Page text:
Those times are not unlike Jesus’ parable of the seed and soils. There, Jesus describes how we receive God’s word in the same way that different types of soil receive seeds. Based on the type of soil, there are different end-results of fruitfulness or lack thereof. When the stresses, fears and confusion of daily life become too great, they can eclipse the light of God’s presence. We decrease in passion for Him and, as a result, we lose our fruitfulness in Him.
Paul wrote to the church in Thessalonica: “Do not put out the Spirit’s fire” (1 Thessalonians 5:19). The Apostle was urging this young church to continually stoke the fires of their passion for God.
Paul’s words first remind us of our need to not actively resist God’s work in our life. There are some of us who, through our strong longings and active pursuits, push against God and His work in our lives. Although we know that Jesus said the way leading to life is narrow (Matthew 7:14), we do not choose to live in that way. In our thinking, speaking, and living, we instead choose the broader way that is not life-giving. We resist the ways of God as revealed in Scripture and, thus, put out the Spirit’s fire and our passion for God.
Secondly, Paul’s words remind us of our need to become active in our pursuit of the work of God in our life. There is a resistance that is active and there is a resistance that is passive. Active resistance is like putting on the brakes when driving a car; you resist the momentum of forward progress. Passive resistance is like coasting to a stop; you don’t necessarily resist but you allow momentum to expire over time. Paul makes no room for the steady expiration of momentum in our life with God. Paul does not give space for us to just let the fires slowly die out. Instead, he is calling us to actively work with God in our pursuit of His ways and purposes in our lives and the world.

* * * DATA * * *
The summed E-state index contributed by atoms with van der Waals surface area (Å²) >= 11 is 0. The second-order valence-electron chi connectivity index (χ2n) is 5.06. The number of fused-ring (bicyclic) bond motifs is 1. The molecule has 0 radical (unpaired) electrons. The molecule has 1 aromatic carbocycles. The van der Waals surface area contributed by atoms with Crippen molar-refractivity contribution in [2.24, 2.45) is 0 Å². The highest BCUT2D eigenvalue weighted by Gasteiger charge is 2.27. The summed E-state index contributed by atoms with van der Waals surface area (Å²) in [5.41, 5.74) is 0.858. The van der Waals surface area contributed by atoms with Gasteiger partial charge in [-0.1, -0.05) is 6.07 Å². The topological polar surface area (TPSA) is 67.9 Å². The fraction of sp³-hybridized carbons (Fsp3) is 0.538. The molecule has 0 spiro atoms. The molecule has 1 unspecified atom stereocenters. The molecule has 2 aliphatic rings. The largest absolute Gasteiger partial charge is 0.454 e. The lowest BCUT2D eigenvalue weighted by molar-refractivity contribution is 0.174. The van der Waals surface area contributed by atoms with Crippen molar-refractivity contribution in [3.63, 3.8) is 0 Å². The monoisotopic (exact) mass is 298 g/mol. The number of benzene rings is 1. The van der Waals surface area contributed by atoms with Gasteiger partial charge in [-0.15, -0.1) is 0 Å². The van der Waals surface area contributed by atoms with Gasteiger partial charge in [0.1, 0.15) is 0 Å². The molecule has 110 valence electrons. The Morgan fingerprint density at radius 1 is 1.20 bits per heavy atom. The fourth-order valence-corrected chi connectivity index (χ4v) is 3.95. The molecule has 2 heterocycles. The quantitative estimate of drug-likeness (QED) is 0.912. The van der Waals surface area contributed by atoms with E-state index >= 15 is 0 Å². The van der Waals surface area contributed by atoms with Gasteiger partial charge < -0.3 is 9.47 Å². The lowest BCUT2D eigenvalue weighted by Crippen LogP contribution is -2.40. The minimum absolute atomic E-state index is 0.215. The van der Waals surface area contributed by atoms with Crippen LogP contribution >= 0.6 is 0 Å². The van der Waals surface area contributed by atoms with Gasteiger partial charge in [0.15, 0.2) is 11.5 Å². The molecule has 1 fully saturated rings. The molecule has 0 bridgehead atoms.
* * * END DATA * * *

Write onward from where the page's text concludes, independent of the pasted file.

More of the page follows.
When we live with God, we must continue to stoke the fires of our passion for Him. When we make a campfire, we stoke the fires by continually adding the fuel of oxygen and wood. We stoke the fires as we push around with a stick to create space in the burning flames for the oxygen to readily ignite the wood.
In our daily discipleship, we stoke the fires of our passion when we add the fuel necessary for growth. This fuel takes on the form of any number of practices or spiritual disciplines:
- we provide fuel when we read the Scriptures with the goal of an encounter with the living God
- we provide fuel when we allow the words of Scripture to sink into our souls and we gaze lovingly on our gracious Father
- we provide fuel when we take an active role in community with others for growth and worship of God
- we provide fuel when we take steps to move away from old patterns of living and thinking
We also stoke the fires when we create space in our lives for God to truly ignite the fuel we have placed in our lives:
- we create space by getting away in solitude for prayer and meditation
- we create space when we fast, or skip meals, to express our longing for God more than the food of earth
- we create space when we draw away into the company of others who will speak God’s truth into our lives.
So, are we stoking the fires of our passion for God? Are we adding the fuel? Are we creating the space necessary for the fuel to ignite?
May we be the sort of people who actively seek to ignite – not put out – the Spirit’s fire in our lives.